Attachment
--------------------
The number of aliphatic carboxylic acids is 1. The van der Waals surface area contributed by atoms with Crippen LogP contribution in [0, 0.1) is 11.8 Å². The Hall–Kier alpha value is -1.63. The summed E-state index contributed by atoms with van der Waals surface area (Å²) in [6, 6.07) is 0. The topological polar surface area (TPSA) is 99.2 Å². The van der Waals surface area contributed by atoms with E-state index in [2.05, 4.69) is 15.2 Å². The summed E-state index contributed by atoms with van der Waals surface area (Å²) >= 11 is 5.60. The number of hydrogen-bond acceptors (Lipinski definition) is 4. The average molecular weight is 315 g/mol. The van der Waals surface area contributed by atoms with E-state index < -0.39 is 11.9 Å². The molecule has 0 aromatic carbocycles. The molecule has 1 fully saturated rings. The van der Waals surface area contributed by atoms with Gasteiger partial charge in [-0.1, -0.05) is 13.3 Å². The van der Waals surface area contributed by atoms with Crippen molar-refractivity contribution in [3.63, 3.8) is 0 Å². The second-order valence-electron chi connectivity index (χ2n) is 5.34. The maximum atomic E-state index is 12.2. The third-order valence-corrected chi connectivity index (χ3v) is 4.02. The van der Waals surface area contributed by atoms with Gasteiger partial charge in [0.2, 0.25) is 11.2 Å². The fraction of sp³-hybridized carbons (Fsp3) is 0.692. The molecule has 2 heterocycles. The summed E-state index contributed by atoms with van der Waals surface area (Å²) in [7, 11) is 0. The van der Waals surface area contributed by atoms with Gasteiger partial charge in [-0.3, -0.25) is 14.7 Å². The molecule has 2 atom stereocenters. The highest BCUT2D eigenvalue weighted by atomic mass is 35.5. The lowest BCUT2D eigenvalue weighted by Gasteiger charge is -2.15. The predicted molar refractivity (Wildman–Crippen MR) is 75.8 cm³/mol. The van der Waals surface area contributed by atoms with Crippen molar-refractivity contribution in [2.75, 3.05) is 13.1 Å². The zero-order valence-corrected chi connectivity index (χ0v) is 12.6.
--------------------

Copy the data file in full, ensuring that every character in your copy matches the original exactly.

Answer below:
The number of aliphatic carboxylic acids is 1. The van der Waals surface area contributed by atoms with Crippen LogP contribution in [0, 0.1) is 11.8 Å². The Hall–Kier alpha value is -1.63. The summed E-state index contributed by atoms with van der Waals surface area (Å²) in [6, 6.07) is 0. The topological polar surface area (TPSA) is 99.2 Å². The van der Waals surface area contributed by atoms with E-state index in [2.05, 4.69) is 15.2 Å². The summed E-state index contributed by atoms with van der Waals surface area (Å²) >= 11 is 5.60. The number of hydrogen-bond acceptors (Lipinski definition) is 4. The average molecular weight is 315 g/mol. The van der Waals surface area contributed by atoms with E-state index < -0.39 is 11.9 Å². The molecule has 0 aromatic carbocycles. The molecule has 1 fully saturated rings. The van der Waals surface area contributed by atoms with Gasteiger partial charge in [-0.1, -0.05) is 13.3 Å². The van der Waals surface area contributed by atoms with Crippen molar-refractivity contribution in [3.63, 3.8) is 0 Å². The second-order valence-electron chi connectivity index (χ2n) is 5.34. The maximum atomic E-state index is 12.2. The third-order valence-corrected chi connectivity index (χ3v) is 4.02. The van der Waals surface area contributed by atoms with Gasteiger partial charge in [0.2, 0.25) is 11.2 Å². The fraction of sp³-hybridized carbons (Fsp3) is 0.692. The molecule has 2 heterocycles. The summed E-state index contributed by atoms with van der Waals surface area (Å²) in [7, 11) is 0. The van der Waals surface area contributed by atoms with Gasteiger partial charge in [-0.3, -0.25) is 14.7 Å². The molecule has 2 atom stereocenters. The highest BCUT2D eigenvalue weighted by atomic mass is 35.5. The lowest BCUT2D eigenvalue weighted by Gasteiger charge is -2.15. The predicted molar refractivity (Wildman–Crippen MR) is 75.8 cm³/mol. The van der Waals surface area contributed by atoms with Crippen molar-refractivity contribution in [2.75, 3.05) is 13.1 Å². The zero-order valence-corrected chi connectivity index (χ0v) is 12.6.